Well the flip side of this is Dr Dre and Beats.
I think the statement
Secondly, users resent (and are mistrustful of) the idea that they need to be commercially sold on web products -- including and especially if it's a consumer-facing product
applies to a segment of consumers but not to all of it. The iterating on the customer needs is nothing new about the internet. P&G have been doing this since the days before Tide...
The point though about understanding what you are selling is the important one. BEATS is selling an image and "cred". And Dre is using his own image and "cred" to sprinkle that "glitter dust" on all the users of BEATS.
The question then is what Tidal is selling with JayZ , Madonna et al. And they are selling a couple of things
Celebrity endorsements work. Look at the Apple Watch - endorsed by Jony and Tim Cook - the apple fanboys (and girls) are buying something that
its mainly being sold on image. I contend that part of why NEST sold out to Google was to get the cachet and imprimatur of "this is the future"
Celebrity sells - but only to certain demographics and only in categories aligned with that celebrity.
JayZ isn't going to help you sell a new satirical look at news - having been on Jon Stewart's show does.
Madonna isn't going to help you sell BBQs - having Mike Rowe endorse it might
Fair points about Beats, but as I mentioned, I think there's a relevant distinction btwn web/mobile products and offline products.
Consumers interact with web/mobile products differently. Most consumer-facing web products are free. So, the conventions and expectations from users have grown to be different, over time. Not only do people not want to pay for your product up-front (with all the apps and web products available in the marketplace) you've got to first prove the product worthy of a free download. So, the expectation around its utility is different.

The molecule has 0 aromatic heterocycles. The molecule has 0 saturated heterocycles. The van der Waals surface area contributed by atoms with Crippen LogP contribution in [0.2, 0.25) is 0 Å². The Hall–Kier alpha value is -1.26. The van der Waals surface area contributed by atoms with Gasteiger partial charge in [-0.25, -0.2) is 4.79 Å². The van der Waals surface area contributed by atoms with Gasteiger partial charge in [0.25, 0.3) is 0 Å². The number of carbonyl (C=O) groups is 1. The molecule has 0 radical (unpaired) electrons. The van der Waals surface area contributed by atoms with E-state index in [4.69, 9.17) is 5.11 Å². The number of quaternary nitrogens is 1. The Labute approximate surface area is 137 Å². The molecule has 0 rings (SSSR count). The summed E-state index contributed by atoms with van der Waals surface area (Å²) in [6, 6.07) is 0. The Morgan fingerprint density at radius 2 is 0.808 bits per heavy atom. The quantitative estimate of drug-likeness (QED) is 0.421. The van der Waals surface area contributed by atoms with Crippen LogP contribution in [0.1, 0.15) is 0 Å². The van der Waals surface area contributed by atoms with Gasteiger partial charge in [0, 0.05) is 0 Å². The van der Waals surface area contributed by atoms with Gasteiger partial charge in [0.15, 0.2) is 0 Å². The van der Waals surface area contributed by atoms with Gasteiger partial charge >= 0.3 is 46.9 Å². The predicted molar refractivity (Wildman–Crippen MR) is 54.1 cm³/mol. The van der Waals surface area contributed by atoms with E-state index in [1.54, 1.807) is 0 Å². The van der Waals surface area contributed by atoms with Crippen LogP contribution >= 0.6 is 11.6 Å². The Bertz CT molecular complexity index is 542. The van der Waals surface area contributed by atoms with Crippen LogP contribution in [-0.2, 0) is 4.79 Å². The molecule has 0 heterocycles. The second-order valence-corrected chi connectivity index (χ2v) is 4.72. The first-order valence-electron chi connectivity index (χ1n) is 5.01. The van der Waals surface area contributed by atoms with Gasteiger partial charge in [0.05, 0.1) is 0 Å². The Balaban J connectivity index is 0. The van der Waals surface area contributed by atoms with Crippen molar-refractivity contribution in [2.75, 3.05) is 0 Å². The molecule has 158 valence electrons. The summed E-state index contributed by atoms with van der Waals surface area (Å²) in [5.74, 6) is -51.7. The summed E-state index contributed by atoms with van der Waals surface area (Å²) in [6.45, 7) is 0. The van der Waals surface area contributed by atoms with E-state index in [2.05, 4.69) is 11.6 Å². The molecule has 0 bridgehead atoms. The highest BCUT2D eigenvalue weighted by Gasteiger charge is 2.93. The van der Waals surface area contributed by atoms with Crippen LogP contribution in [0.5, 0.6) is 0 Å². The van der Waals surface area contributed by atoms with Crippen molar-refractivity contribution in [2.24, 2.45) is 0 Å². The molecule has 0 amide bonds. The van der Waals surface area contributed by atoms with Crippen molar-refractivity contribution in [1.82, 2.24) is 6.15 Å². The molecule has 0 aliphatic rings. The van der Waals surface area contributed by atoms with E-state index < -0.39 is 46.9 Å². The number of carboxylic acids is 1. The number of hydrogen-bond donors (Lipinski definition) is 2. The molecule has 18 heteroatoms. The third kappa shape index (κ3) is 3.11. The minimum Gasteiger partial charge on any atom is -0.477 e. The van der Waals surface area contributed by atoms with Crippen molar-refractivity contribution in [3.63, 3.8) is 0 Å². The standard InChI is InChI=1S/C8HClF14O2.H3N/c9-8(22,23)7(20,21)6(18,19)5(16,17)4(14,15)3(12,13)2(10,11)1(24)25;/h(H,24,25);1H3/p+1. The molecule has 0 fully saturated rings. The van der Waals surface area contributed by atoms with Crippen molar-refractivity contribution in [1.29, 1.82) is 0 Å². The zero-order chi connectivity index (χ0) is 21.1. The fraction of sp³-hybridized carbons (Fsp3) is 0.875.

Distribution is diff. Product support is different. Shelf-Life is diff. User Experience is diff. Integrations with other 3rd-party tech is diff. Etc. It's a different world.
Plenty of examples of offline products where celebs endorsements do well. Look no further than Peyton/Eli Manning and NFL DirecTV packages or [insert celebrity here] and Vizio TVs...
When we say celebrity, I mean entertainment celeb...not a famous VC, or a product designer. Jony Ive is cool but he's not a celeb. And, I get your point @Karl but it's hard to use the Apple example when they've got the world's biggest cult following.
I think Karl makes interesting points about celebrity brand equity being passed along when the celeb's brand is closely associated to an endemic product -- but there's little to no evidence of consistent quick and consistent product adoption.
They don't even own Gentology.com today.
Kim Kardashian and Shoe Dazzle -- $66MM in investment, investors don't break even.
Floyd Mayweather & Justin Beiber's Selfie App, Shots -- barely 1M downloads. But, together they have over 100 Million social followers.
We don't know all the details. A lot of reasons tech companies fail. & endorsements don't preclude you from building a top-notch product. But, I have yet to see any consistent evidence that suggests celebs drive brand lift or even early adoption, in web or mobile products.